I’d made it to the airport early, checked in my luggage and found a relatively quiet spot in a café to have a coffee and to catch up on work emails.

I was deep in concentration when I realised that there was someone in front of me. I glanced up and saw a woman standing there. She was middle-aged with blonde wisps of hair forming a kind of halo around her face.

‘I can’t believe it – it’s really you! You know, you’ve hardly changed a bit.’

I looked at her face, trying to place her. She was smiling at me, a crooked grin that made her seem younger than I had first thought. I shook my head, not sure of who she was and feeling awkward as the silence stretched between us.

‘Have I changed so much, Lou?’

I shifted in my chair. No one had called me Lou for years. I leaned closer and she tilted her head to the left, and then I knew. ‘Jenny? I haven’t seen you in, well, decades!’

Jenny’s grin broadened and she pulled a chair out and sat down. ‘Not since we finished high school. You took off to backpack around Europe and I was married within 6 months.’

The minutes flew by as we exchanged brief histories covering the last 20 years or so. Jenny took out her phone, swiping at the screen to bring up photos of her four children, and I could see glimpses of a younger Jenny in their crooked smiles and blue eyes.

‘And look at you, so buttoned up and serious. Last time I saw you, you were still in your Goth phase, all mascara and dyed black hair. You were so determined to head overseas and never come back.’

I smiled, thinking back to the girl that I’d been. ‘I was going to live life my way, regardless of what my parents told me.’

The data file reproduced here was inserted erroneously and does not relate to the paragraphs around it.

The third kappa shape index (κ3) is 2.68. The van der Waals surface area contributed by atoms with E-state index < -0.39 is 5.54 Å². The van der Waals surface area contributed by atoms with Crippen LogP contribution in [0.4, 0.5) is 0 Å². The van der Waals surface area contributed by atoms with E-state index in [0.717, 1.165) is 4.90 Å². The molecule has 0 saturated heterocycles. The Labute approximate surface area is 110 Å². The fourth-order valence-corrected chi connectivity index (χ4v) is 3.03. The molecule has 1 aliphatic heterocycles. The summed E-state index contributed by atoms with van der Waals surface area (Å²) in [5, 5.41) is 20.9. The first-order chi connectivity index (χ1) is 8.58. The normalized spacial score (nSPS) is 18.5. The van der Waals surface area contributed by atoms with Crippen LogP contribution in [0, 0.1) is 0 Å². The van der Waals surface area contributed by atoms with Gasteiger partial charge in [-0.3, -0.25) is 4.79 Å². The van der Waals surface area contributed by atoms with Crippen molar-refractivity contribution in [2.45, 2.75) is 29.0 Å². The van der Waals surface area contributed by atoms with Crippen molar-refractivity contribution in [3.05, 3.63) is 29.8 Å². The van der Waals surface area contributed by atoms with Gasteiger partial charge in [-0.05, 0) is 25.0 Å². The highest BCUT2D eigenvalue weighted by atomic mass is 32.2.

Jenny nodded. ’My kids never listen to the advice I try to give them, and when I hear myself say it, it’s like listening to my parents all those years ago. “Your feelings won’t always be this intense. You’ll make mistakes but that’s all part of growing up. You will do things that will amaze and appall yourself and others. It’s called life.”’

I had a flashback to the times we’d spent together, walking home from school or catching up on the weekend. We’d compare notes on what our parents had told us, trying to outdo each other with the inanity of their remarks, how their advice had no relevance to our reality. How they didn’t get us. As if they’d never been young.

‘Would their advice have changed anything, do you think?’ Jenny tilted her head in that gesture I remembered from all those years ago.

I grinned back at her. ‘It’s unlikely. But I’m glad they tried to tell us, even if we didn’t listen at the time.’

I’m participating in this blogging challenge for the month of January which supports starting the year on the “write” track. You can find out more about the challenge, join in and read other posts here.

Photo: plane wing among the clouds